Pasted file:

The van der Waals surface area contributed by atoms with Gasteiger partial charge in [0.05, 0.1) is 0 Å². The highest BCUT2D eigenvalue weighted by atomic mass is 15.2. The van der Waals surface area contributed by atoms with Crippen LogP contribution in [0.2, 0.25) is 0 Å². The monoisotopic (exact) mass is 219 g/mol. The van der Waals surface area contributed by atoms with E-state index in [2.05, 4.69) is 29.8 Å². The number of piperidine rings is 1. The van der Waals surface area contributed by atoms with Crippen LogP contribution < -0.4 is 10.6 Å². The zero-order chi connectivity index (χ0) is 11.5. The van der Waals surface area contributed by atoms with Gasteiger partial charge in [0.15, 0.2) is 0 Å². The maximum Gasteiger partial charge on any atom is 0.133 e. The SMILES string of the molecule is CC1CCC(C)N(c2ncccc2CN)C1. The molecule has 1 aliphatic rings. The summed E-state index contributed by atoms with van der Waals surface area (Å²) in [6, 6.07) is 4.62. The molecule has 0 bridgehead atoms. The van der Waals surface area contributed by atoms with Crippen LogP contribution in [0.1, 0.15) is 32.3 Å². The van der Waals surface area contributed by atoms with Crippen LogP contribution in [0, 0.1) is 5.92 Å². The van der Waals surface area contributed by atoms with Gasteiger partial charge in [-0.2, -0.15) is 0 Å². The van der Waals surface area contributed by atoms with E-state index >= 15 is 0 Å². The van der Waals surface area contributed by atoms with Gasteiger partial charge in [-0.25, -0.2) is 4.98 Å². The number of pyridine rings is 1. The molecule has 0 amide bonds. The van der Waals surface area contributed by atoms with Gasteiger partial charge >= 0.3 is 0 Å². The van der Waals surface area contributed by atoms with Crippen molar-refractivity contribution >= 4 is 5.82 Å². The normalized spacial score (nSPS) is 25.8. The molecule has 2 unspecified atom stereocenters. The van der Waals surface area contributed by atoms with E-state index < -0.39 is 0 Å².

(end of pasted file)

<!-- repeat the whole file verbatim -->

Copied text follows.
The van der Waals surface area contributed by atoms with Gasteiger partial charge in [0.05, 0.1) is 0 Å². The highest BCUT2D eigenvalue weighted by atomic mass is 15.2. The van der Waals surface area contributed by atoms with Crippen LogP contribution in [0.2, 0.25) is 0 Å². The monoisotopic (exact) mass is 219 g/mol. The van der Waals surface area contributed by atoms with E-state index in [2.05, 4.69) is 29.8 Å². The number of piperidine rings is 1. The van der Waals surface area contributed by atoms with Crippen LogP contribution < -0.4 is 10.6 Å². The zero-order chi connectivity index (χ0) is 11.5. The van der Waals surface area contributed by atoms with Gasteiger partial charge in [0.15, 0.2) is 0 Å². The maximum Gasteiger partial charge on any atom is 0.133 e. The SMILES string of the molecule is CC1CCC(C)N(c2ncccc2CN)C1. The molecule has 1 aliphatic rings. The summed E-state index contributed by atoms with van der Waals surface area (Å²) in [6, 6.07) is 4.62. The molecule has 0 bridgehead atoms. The van der Waals surface area contributed by atoms with Crippen LogP contribution in [0.1, 0.15) is 32.3 Å². The van der Waals surface area contributed by atoms with Crippen LogP contribution in [0, 0.1) is 5.92 Å². The van der Waals surface area contributed by atoms with Gasteiger partial charge in [-0.2, -0.15) is 0 Å². The van der Waals surface area contributed by atoms with E-state index >= 15 is 0 Å². The van der Waals surface area contributed by atoms with Gasteiger partial charge in [-0.25, -0.2) is 4.98 Å². The number of pyridine rings is 1. The molecule has 0 amide bonds. The van der Waals surface area contributed by atoms with Gasteiger partial charge >= 0.3 is 0 Å². The van der Waals surface area contributed by atoms with Crippen molar-refractivity contribution >= 4 is 5.82 Å². The normalized spacial score (nSPS) is 25.8. The molecule has 2 unspecified atom stereocenters. The van der Waals surface area contributed by atoms with E-state index < -0.39 is 0 Å².